Secure Real-time OS Research

Next-generation embedded controllers for cyber-physical systems will be based on a "smart" platform, where a general-purpose OS provides a programming platform for various "apps" to run on top of it. Some of the apps will bear responsibility to the safety of the physical systems being controlled. Real-time guarantees are normally required, i.e., the OS must ensure that certain deadlines are met in scheduling the multiple tasks. Since we cannot foresee what type of apps may need to run on the OS in the future, and we cannot generally assume that all the apps running on the platform will behave nicely, the OS must provide guarantees on certain properties that can ensure the critical apps get their jobs done in a timely manner even under an adversarial environment, thus ensuring the overall system's security and safety. The research challenges are: 1) how to define a set of "primitive properties" that OS can guarantee so that we can use them to compose meaningful security/safety properties for the apps that may run on the platform; 2) how to design and implement the OS in a way that facilitates formal verification of those primitive properties.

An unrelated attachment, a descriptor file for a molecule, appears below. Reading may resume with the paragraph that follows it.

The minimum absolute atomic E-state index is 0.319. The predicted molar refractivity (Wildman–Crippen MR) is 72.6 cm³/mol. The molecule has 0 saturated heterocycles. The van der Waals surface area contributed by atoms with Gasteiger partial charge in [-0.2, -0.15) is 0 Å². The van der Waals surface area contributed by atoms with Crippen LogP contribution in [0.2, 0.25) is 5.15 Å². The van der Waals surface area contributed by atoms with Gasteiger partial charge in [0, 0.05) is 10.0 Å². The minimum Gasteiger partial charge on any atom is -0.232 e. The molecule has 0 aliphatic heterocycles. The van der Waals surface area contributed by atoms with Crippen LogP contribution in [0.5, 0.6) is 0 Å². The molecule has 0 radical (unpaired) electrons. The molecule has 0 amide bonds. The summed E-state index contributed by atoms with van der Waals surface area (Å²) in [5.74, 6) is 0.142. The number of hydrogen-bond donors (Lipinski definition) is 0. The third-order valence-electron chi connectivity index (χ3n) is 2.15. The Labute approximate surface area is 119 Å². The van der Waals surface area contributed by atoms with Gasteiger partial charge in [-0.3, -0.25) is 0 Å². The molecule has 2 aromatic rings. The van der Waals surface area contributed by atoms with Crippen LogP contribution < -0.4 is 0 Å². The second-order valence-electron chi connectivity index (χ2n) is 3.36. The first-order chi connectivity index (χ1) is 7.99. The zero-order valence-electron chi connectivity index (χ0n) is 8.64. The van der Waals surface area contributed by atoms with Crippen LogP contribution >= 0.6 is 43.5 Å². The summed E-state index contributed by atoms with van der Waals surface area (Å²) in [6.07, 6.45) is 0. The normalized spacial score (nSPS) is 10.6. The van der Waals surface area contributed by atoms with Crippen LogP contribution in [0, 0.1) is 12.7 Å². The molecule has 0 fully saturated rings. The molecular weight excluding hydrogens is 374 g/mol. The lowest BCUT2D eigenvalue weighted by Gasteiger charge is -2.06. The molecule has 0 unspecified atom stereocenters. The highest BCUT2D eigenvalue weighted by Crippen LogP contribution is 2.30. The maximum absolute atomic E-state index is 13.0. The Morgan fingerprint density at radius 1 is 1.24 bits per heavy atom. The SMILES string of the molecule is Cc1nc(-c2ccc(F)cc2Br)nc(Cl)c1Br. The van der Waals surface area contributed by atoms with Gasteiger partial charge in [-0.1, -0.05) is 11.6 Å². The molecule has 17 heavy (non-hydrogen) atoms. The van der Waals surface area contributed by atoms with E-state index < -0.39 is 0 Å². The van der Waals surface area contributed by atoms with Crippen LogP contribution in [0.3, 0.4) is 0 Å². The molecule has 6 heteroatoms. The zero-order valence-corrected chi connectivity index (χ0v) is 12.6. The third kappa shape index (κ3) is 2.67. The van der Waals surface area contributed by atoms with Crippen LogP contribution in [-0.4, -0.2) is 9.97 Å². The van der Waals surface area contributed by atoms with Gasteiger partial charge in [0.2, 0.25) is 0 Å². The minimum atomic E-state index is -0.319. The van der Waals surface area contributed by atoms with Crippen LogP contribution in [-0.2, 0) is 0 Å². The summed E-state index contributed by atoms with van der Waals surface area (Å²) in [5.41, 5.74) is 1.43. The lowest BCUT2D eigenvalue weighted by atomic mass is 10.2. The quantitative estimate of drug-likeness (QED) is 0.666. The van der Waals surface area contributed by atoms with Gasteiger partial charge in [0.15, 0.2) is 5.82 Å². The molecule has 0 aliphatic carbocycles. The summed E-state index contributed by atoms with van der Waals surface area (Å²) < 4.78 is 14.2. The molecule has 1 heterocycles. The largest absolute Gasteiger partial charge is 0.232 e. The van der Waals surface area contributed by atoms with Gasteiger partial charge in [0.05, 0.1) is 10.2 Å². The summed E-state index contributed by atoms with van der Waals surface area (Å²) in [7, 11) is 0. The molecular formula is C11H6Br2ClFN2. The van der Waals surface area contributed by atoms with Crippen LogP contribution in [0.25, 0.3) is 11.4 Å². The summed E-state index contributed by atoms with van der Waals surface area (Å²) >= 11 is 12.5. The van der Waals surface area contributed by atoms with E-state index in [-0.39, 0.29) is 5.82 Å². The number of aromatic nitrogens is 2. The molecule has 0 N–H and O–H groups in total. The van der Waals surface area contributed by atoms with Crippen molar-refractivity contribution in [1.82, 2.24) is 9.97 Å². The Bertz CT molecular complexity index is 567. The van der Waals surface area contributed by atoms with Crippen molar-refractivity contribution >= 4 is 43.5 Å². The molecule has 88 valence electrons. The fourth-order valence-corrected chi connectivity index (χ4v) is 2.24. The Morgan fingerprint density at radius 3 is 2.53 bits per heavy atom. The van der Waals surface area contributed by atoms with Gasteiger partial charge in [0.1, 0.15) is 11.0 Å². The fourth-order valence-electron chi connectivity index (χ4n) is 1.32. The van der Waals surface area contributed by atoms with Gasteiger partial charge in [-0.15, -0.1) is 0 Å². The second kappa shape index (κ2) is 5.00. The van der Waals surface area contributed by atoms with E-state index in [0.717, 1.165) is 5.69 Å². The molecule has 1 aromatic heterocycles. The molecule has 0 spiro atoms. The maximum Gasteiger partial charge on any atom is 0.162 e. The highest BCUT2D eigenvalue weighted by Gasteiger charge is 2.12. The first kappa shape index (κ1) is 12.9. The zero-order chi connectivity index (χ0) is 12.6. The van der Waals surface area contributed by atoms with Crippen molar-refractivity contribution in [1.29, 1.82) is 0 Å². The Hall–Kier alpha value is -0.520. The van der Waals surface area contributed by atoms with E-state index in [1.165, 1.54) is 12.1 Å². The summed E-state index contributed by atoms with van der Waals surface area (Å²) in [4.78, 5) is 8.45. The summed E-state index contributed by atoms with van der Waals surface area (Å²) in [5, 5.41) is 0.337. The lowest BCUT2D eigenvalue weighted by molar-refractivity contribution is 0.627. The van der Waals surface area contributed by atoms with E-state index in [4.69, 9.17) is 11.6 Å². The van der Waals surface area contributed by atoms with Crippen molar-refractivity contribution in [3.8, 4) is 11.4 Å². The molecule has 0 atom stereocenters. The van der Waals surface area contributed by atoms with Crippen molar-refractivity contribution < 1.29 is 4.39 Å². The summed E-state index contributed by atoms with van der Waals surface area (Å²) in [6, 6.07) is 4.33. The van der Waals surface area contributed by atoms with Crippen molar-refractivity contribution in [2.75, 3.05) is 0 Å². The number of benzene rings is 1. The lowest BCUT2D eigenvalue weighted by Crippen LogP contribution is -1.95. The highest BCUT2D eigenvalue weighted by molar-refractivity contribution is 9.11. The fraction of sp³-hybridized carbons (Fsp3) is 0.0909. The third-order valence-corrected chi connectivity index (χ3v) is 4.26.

Faculty: Collaborators:
  • Dr. Raj Rajagopalan (Honeywell ACS Labs)
  • Will Baldwin (Biosecurity Research Institute, Kansas State University)
Student: Papers:
  • Secure RTOS Architecture for Building Automation. Xiaolong Wang, Masaaki Mizuno, Mitch Neilsen, Xinming Ou, S. Raj Rajagopalan, Will G. Baldwin, and Bryan Phillips. In First ACM Workshop on Cyber-Physical Systems Security and Privacy (CPS-SPC), Denver, CO, US, October, 2015.
This research is supported by the Department of Homeland (DHS) Security under contract number D15PC00303, and National Science Foundation under Grant No. 1136040. Any opinions, findings and conclusions or recommendations expressed in this material are those of the authors and do not necessarily reflect the views of the sponsors.